UFC middleweight Tom Watson (16-5 MMA, 1-1 UFC) may not be a household name or ranked fighter, but that doesn't mean his aspirations fall short of earning a world championship.
"Whenever I'm with an organization, the goal is to become the champion and – that's what the belt represents," Watson told MMAjunkie.com Radio (www.mmajunkie.com/radio
). "The UFC is the same when I signed. I signed to be the champion, I didn't sign to face some UFC fighters and have a good time."
After splitting his first two trips to the octagon, the 31-year-old is just days away from his opportunity to truly let fans know what he's all about when he makes his UFC pay-per-view debut against Thales Leites (20-4 MMA, 5-3 UFC) at UFC 163.
Leites was a UFC title challenger himself once upon a time, and a victory over him, especially inside the hostile HSBC Arena in Rio de Janeiro, would raise Watson's stock higher than ever before. His fight with Leites is on the pay-per-view main card following prelims on FX and Facebook.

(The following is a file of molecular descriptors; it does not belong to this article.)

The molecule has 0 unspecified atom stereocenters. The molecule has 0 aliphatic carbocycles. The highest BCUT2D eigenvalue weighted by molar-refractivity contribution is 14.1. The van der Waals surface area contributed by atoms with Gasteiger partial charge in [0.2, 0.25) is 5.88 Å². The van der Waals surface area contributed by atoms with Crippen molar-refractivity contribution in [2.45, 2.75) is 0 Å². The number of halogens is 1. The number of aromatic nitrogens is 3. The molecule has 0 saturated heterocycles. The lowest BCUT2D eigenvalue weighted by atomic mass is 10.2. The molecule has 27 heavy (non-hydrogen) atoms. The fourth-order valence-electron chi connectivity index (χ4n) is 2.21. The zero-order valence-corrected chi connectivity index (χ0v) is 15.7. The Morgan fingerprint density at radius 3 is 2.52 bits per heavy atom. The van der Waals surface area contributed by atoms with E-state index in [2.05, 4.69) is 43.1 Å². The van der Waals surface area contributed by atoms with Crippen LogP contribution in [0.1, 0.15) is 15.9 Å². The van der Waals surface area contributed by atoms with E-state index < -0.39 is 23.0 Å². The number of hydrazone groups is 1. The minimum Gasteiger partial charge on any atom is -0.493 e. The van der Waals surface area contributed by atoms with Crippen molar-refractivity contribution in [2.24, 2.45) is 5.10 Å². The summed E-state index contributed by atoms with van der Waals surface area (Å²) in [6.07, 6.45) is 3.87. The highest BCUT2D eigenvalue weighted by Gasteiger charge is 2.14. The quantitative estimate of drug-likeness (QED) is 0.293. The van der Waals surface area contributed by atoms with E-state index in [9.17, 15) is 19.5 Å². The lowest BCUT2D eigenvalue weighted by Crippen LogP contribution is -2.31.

Even though Leites is making a return to the UFC after a nearly four-year absence, he still is the most notable name "Kong" has fought to date.
He will provide a true test for Watson and help determine whether or not his dream of fighting for a world title ever has the chance of becoming reality.
While Leites may carry more weight in terms of name value than any of Watson's previous opponents, the Englishman has the utmost faith he will be victorious on Saturday and believes anything other than that type of self-confidence would be a red flag. "Anybody in your division, you should believe you can beat," said Watson. "If you don't, then you should look for a different career path."
In a division that is top-heavy with such names as Chris Weidman, Anderson Silva, Vitor Belfort and Yushin Okami, Watson is aware of the long and painful road to the top, but knows he will get there.
It's simple; he wouldn't compete if his career expectations were anything less than holding UFC gold.
"I signed to be No. 1, and that's why I do this sport," he said. "So if that's not going to be an option, then I'll retire today."